Good Little Soldier, a work by Australian performance-maker Mark Howett first presented in Berlin and newly staged in Perth by Ochre Contemporary Dance Company and The Farm, deals with post-traumatic stress disorder in soldier veterans. After an opening scene set in an outback kitchen, we are briefly thrown back to Frank’s wartime experience in which he and his comrades capture a woman and a boy. Frank releases the boy to assist his colleague in pinning the woman to the floor. A bomb explodes and only Frank survives. The way in which his own family (wife Trish and son Josh) can be read as his enemies returned to haunt him is thus made clear.

Otherwise the work offers few allusions to either wartime experience itself or to how Frank recalls it. It is rather an exploration of the physical and emotional abuse that he inflicts on his family as a result of his trauma. The focus is therefore quite different from works like Angus Cerini’s Debrief (1999) or the National Theatre of Scotland’s Black Watch (2006), both of which included accounts of battlefield experiences and interviews with veterans about how events were replayed in their memories. One of the most terrifying stories Cerini related was how one man awoke with his hands around his wife’s throat. Good Little Soldier is in this sense an extended dramatisation of such later, domestic events. But what is actually occurring in Frank’s mind, or indeed the others’ minds, is only darkly refracted — rather than explicated — through his abusive behaviour.

Good Little Soldier, Ochre Contemporary Dance Company & The Farm, photo Peter Tea

The strength of the piece lies in the way it segues between domestic situations which could plausibly be occurring in a ‘real’ world, into unambiguously hallucinatory scenes. Frank is silhouetted against the window as his ghostly, white-attired dead comrades climb down the walls and suspend his squirming body in the air (crawling down walls has been a choreographic trademark of The Farm since Lawn, 2004; watch trailer here). In another striking sequence, Frank, spotlit from above in the darkness, pushes violently against Trish, before she is replaced by each of the ghosts, and then Josh, in a circling wrestling competition that cannot be resolved — the characters endlessly swapping places and matching each other. Choreographically, the piece is dominated by awkward, violent grappling and pushing: a messy rolling and bumping of bodies which form clumsy, writhing piles or temporarily balanced, off-centre structures, before tumbling down. As with Lawn and other works from The Farm, dancers hang off each other from unusual points, such as the head and neck. Faces seem more sites to push fingers into, or to wrap palms across, rather than sites of expressivity.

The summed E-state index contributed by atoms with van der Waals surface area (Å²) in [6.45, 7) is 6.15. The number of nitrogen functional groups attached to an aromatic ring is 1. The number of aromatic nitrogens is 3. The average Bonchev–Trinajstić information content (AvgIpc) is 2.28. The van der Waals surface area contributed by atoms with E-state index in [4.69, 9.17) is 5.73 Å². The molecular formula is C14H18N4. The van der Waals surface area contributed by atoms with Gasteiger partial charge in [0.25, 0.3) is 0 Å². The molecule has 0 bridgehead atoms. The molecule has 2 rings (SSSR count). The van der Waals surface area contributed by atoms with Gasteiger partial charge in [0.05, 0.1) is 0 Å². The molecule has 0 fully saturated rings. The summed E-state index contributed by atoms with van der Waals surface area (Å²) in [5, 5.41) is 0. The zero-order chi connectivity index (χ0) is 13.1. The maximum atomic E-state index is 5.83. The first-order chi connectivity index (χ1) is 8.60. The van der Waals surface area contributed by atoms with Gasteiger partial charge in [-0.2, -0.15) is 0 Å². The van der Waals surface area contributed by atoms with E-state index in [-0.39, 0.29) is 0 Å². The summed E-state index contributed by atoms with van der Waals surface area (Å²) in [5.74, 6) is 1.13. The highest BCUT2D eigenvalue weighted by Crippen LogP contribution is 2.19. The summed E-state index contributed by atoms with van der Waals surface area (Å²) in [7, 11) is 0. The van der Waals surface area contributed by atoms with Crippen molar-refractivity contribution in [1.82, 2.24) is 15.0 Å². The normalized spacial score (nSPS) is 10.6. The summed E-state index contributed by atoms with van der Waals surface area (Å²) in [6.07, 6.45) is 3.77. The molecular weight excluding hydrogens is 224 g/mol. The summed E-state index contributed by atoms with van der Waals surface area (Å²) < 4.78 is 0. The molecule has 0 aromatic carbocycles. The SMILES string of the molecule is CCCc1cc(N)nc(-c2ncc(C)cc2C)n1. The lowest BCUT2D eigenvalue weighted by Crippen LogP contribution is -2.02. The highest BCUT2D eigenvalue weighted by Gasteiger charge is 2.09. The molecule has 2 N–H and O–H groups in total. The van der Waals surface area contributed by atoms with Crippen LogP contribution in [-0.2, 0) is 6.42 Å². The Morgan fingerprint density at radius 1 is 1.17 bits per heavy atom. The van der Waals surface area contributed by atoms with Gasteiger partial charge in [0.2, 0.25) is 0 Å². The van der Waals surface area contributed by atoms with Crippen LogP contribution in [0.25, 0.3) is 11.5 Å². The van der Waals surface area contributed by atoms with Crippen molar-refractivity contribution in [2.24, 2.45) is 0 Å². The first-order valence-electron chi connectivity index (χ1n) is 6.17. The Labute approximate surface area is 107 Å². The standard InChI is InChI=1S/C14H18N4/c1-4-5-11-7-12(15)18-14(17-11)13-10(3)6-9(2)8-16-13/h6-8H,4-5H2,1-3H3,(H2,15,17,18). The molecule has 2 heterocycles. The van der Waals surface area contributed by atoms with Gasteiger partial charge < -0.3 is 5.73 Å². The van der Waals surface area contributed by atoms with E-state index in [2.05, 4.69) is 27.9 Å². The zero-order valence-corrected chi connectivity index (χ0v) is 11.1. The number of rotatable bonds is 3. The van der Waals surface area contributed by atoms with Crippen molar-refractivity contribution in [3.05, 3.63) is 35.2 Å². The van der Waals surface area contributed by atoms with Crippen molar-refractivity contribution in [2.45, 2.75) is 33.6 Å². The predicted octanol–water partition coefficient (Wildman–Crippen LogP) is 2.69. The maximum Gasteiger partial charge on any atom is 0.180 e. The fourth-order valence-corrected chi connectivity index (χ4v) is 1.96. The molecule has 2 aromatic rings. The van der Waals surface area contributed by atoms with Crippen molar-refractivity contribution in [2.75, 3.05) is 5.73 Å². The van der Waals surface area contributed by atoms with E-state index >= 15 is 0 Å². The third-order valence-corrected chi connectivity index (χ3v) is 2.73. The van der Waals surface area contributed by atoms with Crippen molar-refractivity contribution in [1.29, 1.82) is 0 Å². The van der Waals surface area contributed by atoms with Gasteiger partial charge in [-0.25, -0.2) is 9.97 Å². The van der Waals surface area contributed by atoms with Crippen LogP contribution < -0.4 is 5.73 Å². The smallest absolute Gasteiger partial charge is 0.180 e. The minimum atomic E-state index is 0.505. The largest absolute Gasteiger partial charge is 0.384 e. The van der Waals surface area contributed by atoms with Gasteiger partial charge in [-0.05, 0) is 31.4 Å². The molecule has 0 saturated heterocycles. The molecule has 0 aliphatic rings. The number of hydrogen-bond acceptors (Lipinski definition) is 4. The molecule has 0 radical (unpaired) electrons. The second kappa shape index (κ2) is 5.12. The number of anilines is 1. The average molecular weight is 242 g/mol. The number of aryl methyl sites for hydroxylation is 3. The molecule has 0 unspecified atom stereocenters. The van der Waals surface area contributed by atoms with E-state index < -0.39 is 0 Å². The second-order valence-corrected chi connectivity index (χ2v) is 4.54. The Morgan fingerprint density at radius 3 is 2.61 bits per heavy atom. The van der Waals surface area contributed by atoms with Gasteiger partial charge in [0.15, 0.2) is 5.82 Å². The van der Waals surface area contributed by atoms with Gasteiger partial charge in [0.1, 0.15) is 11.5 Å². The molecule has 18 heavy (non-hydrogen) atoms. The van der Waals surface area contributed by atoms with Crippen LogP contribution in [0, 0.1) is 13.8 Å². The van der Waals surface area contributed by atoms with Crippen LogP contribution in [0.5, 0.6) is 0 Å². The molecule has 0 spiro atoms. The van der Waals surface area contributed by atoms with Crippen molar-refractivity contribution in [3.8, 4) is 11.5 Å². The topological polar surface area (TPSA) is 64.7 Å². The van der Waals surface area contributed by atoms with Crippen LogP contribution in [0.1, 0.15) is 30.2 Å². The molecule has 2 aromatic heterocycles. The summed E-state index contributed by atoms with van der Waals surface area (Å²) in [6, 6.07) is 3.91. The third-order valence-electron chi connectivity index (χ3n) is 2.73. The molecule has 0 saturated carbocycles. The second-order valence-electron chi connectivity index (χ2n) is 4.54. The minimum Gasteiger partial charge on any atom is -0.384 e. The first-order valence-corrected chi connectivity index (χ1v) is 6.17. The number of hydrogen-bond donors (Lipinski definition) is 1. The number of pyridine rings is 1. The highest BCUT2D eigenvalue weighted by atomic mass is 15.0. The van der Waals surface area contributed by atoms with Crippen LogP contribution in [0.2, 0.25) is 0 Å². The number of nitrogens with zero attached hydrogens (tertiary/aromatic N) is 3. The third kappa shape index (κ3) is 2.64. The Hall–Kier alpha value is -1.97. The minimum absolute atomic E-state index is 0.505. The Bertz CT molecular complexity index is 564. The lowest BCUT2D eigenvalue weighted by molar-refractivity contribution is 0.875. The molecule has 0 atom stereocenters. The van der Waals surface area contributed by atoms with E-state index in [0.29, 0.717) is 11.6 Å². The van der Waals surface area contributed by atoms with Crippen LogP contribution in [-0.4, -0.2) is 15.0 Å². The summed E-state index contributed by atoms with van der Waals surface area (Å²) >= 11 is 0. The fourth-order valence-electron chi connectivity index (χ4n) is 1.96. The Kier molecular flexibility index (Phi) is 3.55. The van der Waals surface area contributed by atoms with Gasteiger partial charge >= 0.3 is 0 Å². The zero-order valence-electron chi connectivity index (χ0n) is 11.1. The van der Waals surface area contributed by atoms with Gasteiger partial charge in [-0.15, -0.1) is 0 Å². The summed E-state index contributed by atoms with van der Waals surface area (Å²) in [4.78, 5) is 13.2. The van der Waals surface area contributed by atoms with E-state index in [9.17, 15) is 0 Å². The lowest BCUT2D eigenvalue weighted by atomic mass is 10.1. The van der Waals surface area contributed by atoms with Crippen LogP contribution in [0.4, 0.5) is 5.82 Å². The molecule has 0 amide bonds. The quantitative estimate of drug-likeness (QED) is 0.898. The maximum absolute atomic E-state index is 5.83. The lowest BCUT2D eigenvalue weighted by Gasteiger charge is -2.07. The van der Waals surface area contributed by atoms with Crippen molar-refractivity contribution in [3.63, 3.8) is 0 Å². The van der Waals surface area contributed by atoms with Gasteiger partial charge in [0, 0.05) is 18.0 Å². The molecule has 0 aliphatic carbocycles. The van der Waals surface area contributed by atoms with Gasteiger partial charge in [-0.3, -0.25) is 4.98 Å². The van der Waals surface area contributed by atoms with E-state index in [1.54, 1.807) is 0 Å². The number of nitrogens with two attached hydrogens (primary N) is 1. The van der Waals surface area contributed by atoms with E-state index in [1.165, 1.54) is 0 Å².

Good Little Soldier is episodic with each semi-pedestrian set of gestures, or slapping and physical configurations, caught in repetitive cycles. This has a nasty, imprisoned feel to it, but the production is otherwise somewhat flat emotionally. Frank finally raises his hand to strike Josh, and at one point he dons Trish’s dress before slamming himself repeatedly against the wall. These two acts of shocking violence against his loved ones, and, by implication, against himself (to hit Trish is also to hit himself), act as markers within the protagonist’s breakdown. But otherwise the transition from opening to conclusion is horizontal and open-ended. Each scenario is established before being repeated with minor variations, ending with an exhausted collapse, or a character’s departure. Dramatic development within scenes is rare, and their arrangement largely discontinuous. Therefore the affective content depends heavily on the superb music of Dale Couper and Matthew de la Hunty, together with Laurie Sinagra’s sound design — as is consistent with The Farm’s overall multimedia aesthetic.

Good Little Soldier, Ochre Contemporary Dance Company & The Farm, photo Peter Tea